Snyder plans $30M credit for Flint customers
LANSING, Mich. (AP) -- Michigan Gov. Rick Snyder will propose $30 million in state funding to help pay the water bills of Flint residents facing an emergency over the city's lead-contaminated water supply.
Snyder will brief Flint officials and pastors about the plan Wednesday and outline it to lawmakers next week as part of his 2016-2017 budget proposal, according to a statement the governor's office provided to The Associated Press.
The aid would cover the estimated portion of residential customers' utility bills for water that has been or will be used for drinking, cooking, bathing and washing hands. Customers would still be responsible for paying for water used to flush toilets, water lawns, wash clothes and other purposes.
"Flint residents will not have to pay for water they cannot drink," the Republican governor said in a statement to the AP late Tuesday. "My budget recommendation will include the request that the state make payments to the city's water system for residential bills going back to April 2014 and alleviate the need for residential water shutoffs."
Snyder has apologized for regulatory mistakes that caused Flint's water to become tainted with lead from old pipes after the city switched its supply source in 2014. His office estimates the $30 million Consumption and Consumer Use Credit -- available because of a one-time $575 million budget surplus -- would cover a two-year period from April 2014 until this spring, when officials hope the water supply is declared safe to consume again without filters.
An estimated 21,000 residential customers have continued paying their bills despite various water problems, while 9,000 have not, according to the Snyder administration.
The 21,000 customers, including those who have since moved away, would get a credit for 65 percent of the water portion of their combined water/sewer bill -- the part of the bill Snyder's office estimates is used for water that could be ingested or come into contact with skin. The 9,000 residential customers in arrears would be put on a payment plan to catch up on sewer charges and 35 percent of their water fees, potentially over a period of years.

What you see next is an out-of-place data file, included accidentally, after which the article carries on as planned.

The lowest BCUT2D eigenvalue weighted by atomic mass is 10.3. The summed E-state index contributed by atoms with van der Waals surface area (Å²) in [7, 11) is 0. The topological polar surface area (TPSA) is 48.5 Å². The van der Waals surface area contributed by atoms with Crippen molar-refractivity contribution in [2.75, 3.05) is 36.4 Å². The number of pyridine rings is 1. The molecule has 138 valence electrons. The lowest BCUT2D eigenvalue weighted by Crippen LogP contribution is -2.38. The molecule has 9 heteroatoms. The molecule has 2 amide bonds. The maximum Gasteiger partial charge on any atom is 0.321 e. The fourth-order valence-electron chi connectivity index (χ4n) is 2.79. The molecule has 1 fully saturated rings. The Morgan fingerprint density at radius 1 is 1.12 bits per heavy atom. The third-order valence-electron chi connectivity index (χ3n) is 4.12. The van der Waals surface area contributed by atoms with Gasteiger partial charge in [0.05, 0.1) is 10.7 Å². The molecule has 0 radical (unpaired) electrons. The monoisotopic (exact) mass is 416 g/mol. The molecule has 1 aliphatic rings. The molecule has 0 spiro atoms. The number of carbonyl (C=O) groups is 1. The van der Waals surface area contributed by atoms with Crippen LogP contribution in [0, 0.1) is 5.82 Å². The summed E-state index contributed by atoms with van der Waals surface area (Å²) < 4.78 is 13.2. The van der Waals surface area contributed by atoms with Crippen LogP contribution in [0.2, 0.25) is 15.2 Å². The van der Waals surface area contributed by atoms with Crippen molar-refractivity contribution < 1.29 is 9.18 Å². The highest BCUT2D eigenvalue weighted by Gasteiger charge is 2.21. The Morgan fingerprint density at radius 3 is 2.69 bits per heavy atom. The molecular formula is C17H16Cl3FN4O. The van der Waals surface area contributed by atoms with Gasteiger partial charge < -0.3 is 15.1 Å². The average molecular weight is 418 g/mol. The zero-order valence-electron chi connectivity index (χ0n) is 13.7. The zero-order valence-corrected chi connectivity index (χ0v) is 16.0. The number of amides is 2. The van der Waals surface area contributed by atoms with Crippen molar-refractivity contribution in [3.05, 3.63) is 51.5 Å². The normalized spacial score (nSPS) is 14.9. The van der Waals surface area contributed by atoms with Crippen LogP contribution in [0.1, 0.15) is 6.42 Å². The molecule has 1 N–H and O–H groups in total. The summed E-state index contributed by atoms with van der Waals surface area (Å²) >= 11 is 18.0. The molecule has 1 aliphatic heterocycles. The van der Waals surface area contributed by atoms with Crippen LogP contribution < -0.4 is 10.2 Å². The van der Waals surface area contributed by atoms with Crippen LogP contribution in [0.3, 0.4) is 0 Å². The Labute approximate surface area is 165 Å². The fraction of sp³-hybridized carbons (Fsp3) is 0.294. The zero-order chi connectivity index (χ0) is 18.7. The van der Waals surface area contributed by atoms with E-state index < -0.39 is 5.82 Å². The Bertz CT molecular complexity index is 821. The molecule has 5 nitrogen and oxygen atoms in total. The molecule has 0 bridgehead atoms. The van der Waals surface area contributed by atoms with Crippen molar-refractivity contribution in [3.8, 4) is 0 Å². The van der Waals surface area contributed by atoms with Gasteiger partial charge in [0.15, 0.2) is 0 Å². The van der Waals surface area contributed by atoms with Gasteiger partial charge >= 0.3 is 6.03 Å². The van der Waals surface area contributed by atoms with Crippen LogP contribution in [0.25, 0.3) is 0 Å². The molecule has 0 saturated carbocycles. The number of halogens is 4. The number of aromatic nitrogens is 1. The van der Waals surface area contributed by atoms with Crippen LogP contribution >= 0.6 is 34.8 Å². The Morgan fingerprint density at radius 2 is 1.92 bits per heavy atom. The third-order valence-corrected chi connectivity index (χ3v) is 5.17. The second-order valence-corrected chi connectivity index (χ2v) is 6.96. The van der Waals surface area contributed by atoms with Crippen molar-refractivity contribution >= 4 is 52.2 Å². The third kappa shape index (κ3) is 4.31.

Businesses and other commercial customers would get a 20 percent credit for the water portion of their bill.
Sewer fees account for a little more than half of a typical Flint resident's bill. So a household that pays $150 a month could get a $46 monthly credit, or about $1,100 for 24 months of having water that has had a host of problems, not just lead-related. Residents complained about the smell, taste and appearance of the water. They also raised health concerns, reporting rashes, hair loss and other problems.
Marc Edwards, a Virginia Tech professor who helped expose the lead problem in September, said: "It's hard to find moral justification in having (residents) pay for water that is not suitable for consumption nor, until recently, for bathing. This essentially refunds all the money associated with consumption or consumer use. I think it's an amazing gesture of common sense and goodwill, and it corrects an injustice."
Snyder, who met with Flint pastors last week, had promised to present them a plan on unpaid bills within a week. He met with Republican legislative leaders on Tuesday to discuss the proposal, which will require lawmakers' approval.
Over the weekend, a civil lawsuit -- at least the sixth filed so far -- was initiated in federal court seeking compensatory and punitive damages and class-action status for approximately 30,000 customers who paid for or were billed for Flint water.
Snyder and legislators last week enacted $28 million in emergency Flint funding for the current fiscal year, including $3 million to help the Flint Utilities Department with unpaid bills. Snyder is expected to include other Flint-related funding in his 2016-2017 spending plan.